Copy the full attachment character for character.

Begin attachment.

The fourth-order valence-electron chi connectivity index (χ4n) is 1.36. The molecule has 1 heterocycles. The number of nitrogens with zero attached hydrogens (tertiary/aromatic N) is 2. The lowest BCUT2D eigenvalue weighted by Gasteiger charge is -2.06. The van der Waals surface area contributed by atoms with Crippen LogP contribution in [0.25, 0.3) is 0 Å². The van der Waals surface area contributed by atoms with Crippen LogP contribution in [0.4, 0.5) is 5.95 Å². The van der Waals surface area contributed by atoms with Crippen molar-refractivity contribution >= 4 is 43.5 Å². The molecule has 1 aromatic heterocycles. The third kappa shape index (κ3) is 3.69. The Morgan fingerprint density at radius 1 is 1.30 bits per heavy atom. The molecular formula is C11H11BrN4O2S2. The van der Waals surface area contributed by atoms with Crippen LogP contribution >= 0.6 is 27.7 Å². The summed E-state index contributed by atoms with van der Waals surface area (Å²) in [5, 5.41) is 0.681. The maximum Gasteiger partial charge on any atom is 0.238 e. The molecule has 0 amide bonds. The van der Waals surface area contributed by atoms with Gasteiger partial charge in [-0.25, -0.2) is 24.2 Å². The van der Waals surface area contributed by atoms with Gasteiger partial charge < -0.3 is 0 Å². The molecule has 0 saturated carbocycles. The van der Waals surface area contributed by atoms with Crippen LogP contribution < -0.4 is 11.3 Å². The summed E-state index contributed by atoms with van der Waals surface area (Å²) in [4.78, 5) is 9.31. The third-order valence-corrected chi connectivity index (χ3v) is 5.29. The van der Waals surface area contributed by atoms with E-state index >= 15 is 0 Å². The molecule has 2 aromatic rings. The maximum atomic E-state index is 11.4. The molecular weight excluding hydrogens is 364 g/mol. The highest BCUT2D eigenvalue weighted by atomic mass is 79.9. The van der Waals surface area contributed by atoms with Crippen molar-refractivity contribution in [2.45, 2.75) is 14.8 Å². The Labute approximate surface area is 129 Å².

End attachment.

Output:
The fourth-order valence-electron chi connectivity index (χ4n) is 1.36. The molecule has 1 heterocycles. The number of nitrogens with zero attached hydrogens (tertiary/aromatic N) is 2. The lowest BCUT2D eigenvalue weighted by Gasteiger charge is -2.06. The van der Waals surface area contributed by atoms with Crippen LogP contribution in [0.25, 0.3) is 0 Å². The van der Waals surface area contributed by atoms with Crippen LogP contribution in [0.4, 0.5) is 5.95 Å². The van der Waals surface area contributed by atoms with Crippen molar-refractivity contribution >= 4 is 43.5 Å². The molecule has 1 aromatic heterocycles. The third kappa shape index (κ3) is 3.69. The Morgan fingerprint density at radius 1 is 1.30 bits per heavy atom. The molecular formula is C11H11BrN4O2S2. The van der Waals surface area contributed by atoms with Crippen LogP contribution >= 0.6 is 27.7 Å². The summed E-state index contributed by atoms with van der Waals surface area (Å²) in [5, 5.41) is 0.681. The maximum Gasteiger partial charge on any atom is 0.238 e. The molecule has 0 amide bonds. The van der Waals surface area contributed by atoms with Gasteiger partial charge in [-0.25, -0.2) is 24.2 Å². The van der Waals surface area contributed by atoms with Gasteiger partial charge < -0.3 is 0 Å². The molecule has 0 saturated carbocycles. The van der Waals surface area contributed by atoms with Crippen LogP contribution < -0.4 is 11.3 Å². The summed E-state index contributed by atoms with van der Waals surface area (Å²) in [4.78, 5) is 9.31. The third-order valence-corrected chi connectivity index (χ3v) is 5.29. The van der Waals surface area contributed by atoms with E-state index >= 15 is 0 Å². The molecule has 2 aromatic rings. The maximum atomic E-state index is 11.4. The molecular weight excluding hydrogens is 364 g/mol. The highest BCUT2D eigenvalue weighted by atomic mass is 79.9. The van der Waals surface area contributed by atoms with Crippen molar-refractivity contribution in [2.45, 2.75) is 14.8 Å². The Labute approximate surface area is 129 Å².